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One explanation I have read for the resistance of the dollar to inflation is that it is "exported" meaning that excess dollars go abroad and foreign use of the dollar increases, thus preventing the dollar from inflating domestically.

I don't understand the rationale here. Why should dollar printing result in greater adoption of the dollar in foreign markets? I would think the two would be independent variables.

One possible explanation is that the relationship is actually the REVERSE: foreign adoption causes printing. In other words, what may happen is that foreign countries increasingly adopt the use of the dollar and the Federal Reserve reacts by producing more dollars.

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You are correct in thinking that greater dollar printing does not necessarily result in greater adoption of the dollar. However, that is not the point in the explanation you have read.

The point there is that compared to another currency the dollar is more resistant to inflation from printing than others are, because there is more foreign demand for dollars than there is foreign demand for other currencies.

More dollars only lead to inflation in the U.S. if the dollars are actually there, otherwise they may just as well not have been printed as far as the domestic market is concerned. Since the dollar is a famous reserve currency and is held in significant amounts in many other contries, the relationship between dollar printing and inflation is different compared to other currencies.

A numerical example might illustrate the point:

Assume 1000 units more of a domestic currency lead to a 10% increase in inflation in that country. This is true for all countries in our example.

If e.g. Mexico prints 1000 pesos then all of those pesos will stay in Mexico (no foreing demand). So inflation in Mexico will be 10%.

If the U.S. prints 1000 dollars, 500 of those go abroad. So the U.S. has 500 more dollars domestically. So inflation will be 5%.

So if the U.S. prints 1000 units of currency inflation is 5%, but if Mexico prints 1000 units of currency, inflation is 10%. In conclusion the U.S. has a different, relationship of printing to inflation. Specifically it has less inflation, i.e. is more resistant to inflation compared to other countries.

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  • $\begingroup$ Yes, I understand the concept, but the analysis I read said that as dollars have been printed the proportion held abroad has increased and the suggestion was that was causal somehow. So, for example, if there are 20% of all dollars abroad, then they do QE3 and then 30% go abroad. The question is why this should be the case. Why would the world absorb a greater proportion of dollars as more are printed. $\endgroup$ – Lassie Fair Oct 11 '15 at 13:52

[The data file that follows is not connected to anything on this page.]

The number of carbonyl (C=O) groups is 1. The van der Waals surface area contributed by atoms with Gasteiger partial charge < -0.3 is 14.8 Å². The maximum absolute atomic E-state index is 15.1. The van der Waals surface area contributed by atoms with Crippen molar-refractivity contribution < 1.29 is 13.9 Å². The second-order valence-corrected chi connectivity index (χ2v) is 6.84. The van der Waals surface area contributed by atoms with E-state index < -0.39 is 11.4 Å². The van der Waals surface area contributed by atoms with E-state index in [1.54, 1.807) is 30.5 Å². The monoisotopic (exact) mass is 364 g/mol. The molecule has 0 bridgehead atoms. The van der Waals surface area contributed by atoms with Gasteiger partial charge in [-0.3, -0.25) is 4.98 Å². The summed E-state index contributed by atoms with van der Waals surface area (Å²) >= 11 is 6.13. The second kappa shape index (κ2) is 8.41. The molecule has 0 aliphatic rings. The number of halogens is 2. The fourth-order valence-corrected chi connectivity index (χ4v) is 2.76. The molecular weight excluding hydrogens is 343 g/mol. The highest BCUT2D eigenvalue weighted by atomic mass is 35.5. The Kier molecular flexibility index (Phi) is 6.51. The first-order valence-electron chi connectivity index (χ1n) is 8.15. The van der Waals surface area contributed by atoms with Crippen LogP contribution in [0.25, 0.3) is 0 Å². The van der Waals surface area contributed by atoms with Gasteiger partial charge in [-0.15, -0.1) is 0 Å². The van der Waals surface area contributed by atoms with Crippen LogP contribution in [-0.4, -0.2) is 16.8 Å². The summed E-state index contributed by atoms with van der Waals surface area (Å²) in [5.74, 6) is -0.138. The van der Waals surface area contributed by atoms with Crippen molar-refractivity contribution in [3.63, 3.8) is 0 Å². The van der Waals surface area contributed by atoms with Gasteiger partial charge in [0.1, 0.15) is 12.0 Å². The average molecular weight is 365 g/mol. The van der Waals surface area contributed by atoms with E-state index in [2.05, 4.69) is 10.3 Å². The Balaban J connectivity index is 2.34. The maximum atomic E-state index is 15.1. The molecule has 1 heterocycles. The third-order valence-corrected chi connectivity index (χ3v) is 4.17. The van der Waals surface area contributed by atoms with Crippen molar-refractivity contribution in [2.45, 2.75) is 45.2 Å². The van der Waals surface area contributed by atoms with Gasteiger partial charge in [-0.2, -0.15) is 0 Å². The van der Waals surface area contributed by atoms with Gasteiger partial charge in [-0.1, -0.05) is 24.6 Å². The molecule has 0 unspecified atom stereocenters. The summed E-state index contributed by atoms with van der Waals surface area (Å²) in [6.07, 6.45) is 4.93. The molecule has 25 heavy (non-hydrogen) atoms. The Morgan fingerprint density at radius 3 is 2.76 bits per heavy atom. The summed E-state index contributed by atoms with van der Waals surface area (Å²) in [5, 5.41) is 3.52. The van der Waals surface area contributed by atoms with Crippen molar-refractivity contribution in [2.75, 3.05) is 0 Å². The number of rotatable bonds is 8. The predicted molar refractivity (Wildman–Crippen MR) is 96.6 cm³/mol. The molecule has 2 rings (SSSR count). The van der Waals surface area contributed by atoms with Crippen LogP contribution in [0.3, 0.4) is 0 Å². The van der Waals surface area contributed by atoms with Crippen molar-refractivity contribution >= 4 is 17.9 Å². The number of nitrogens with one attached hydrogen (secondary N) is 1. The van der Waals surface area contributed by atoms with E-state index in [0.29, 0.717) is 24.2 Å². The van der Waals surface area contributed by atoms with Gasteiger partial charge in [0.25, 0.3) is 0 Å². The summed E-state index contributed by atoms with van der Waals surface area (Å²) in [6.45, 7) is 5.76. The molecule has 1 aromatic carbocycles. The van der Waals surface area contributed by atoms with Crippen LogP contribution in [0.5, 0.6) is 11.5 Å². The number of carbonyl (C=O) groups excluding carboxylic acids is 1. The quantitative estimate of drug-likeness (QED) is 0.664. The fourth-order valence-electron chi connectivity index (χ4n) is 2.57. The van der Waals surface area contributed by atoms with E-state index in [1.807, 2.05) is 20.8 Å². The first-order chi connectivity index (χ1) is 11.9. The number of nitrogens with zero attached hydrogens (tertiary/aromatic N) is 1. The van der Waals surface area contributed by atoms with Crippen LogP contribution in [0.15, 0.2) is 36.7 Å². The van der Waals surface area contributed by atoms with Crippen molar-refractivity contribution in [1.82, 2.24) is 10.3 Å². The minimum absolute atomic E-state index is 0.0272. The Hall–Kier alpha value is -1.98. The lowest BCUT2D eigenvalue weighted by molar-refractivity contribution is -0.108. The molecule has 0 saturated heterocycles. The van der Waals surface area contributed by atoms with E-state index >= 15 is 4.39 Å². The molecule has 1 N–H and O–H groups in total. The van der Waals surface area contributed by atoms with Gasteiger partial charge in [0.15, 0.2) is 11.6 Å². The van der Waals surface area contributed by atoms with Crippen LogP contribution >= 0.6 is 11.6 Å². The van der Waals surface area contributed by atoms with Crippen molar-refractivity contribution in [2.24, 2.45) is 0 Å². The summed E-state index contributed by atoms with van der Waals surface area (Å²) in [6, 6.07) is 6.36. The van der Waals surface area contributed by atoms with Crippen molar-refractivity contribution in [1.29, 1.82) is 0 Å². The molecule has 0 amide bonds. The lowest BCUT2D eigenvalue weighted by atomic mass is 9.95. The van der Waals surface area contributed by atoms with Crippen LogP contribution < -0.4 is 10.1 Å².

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    $\begingroup$ I see. Maybe you should provide a link to the article then. I cannot think of a reason why it should be causally implied that an increase in dollars should increase the percentage that go abroad. Nonetheless however, it is true that the dollar is more resistant to inflation as I said, but not immune or not increasingly more resistant the more is printes as your article apparently implies. $\endgroup$ – BB King Oct 11 '15 at 15:47
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In analysing the correlations between money and inflation, it is important to differentiate between narrow money (like MB) and broad money (like M3).

In 2008, the US monetary base did a "hockey-stick" (it grew very rapidly). But M3 (broad money) grew very gradually. This was because a lot of broad money was being destroyed by the financial crisis.

In certain economic circles this has left many confused...they saw rapid growth in base money but not a correlating rate of inflation. It did not make sense and the "exporting inflation" argument became popular to explain this by inflation hawks (it is not a bad theory but doesn't tell the whole story).

On the other hand, some economists and journalists argued that this was proof that monetary considerations were not important for inflation.

Both are incorrect, as monetary considerations are still very important in determining inflation...you just have to properly define money. Much of the money that flows through the economy is not paper dollars...but bank deposits. So it is apt to consider bank deposits (broad money) when trying to correlate inflation to the money supply. This is why the US did not need to export dollars to see inflation rise minimally while base money spiked up sharply.

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